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Subset of Genesis creditors disagrees with bankruptcy deal, says DCG

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Illustration: Sarah Grillo/Axios

A subset of Genesis Capital creditors is disagreeing with the initial bankruptcy agreement, the company's parent, Digital Currency Group, asserted in a statement Tuesday.

Why it matters: Tuesday's developments will probably lengthen the time it takes to reach a real resolution.

What they're saying: "A group of Genesis Capital's creditors have reneged and raised all new demands," a DCG spokesperson wrote in the statement released via Twitter. "Our understanding is that a subset of creditors have decided to walk away from the prior agreement."

Between the lines: The creditors have the right to disagree with the plan, as it was a nonbinding agreement.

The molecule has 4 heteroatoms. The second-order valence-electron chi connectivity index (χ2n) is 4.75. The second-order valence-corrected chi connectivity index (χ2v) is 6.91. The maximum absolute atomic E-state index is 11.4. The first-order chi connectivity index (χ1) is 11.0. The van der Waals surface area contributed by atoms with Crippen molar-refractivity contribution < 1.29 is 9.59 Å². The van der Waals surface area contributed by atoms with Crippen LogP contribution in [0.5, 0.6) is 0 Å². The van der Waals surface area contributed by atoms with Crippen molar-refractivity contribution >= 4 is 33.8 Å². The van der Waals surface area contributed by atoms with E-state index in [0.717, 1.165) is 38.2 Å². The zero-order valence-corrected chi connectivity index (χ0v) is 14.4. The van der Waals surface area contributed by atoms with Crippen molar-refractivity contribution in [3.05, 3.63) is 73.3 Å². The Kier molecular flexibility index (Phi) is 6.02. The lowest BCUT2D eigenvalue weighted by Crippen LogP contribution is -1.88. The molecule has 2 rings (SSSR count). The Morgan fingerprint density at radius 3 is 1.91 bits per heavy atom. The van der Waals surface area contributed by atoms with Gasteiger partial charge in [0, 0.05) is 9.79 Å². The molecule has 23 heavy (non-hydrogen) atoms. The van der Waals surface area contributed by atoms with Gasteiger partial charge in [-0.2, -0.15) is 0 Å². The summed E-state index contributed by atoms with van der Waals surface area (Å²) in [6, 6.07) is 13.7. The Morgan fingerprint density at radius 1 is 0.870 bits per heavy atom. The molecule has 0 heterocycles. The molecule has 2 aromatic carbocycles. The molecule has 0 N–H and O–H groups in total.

• "The prior agreement ... remained subject to further negotiation and the execution of formal settlement documents," Alan Rosenberg, a partner at law firm Markowitz Ringel Trusty & Hartog, wrote in an email.
  • "As a result, I believe the creditor groups are entitled to deviate from the terms outlined in the term sheet — particularly if they are concerned about the overall direction of the case or the viability of the proposed plan."

Details: In February, Genesis reached a preliminary agreement that would, among things, issue DCG stock to creditors.

  • Along with Tuesday's statement, Genesis Global filed a motion for the appointment of a mediator with the U.S. Bankrutpcy Court in the Southern District of New York, calling for said mediator to help with resolving the issue.
  • In particular, Genesis says it faces pushback on the "amount, form, timing and other terms and conditions of DCG’s contribution to the debtors’ reorganization plan."

Of note: That initial, nonbinding agreement would have pushed out the maturity of DCG's May 2023 obligations to Genesis Capital (totaling about $600 million) to June 2024. That earlier deadline is now looming.

  • "We remain committed to doing the deal that all parties agreed to, and DCG will continue to honor its commitments on any outstanding obligations," a DCG spokesperson wrote in a statement.
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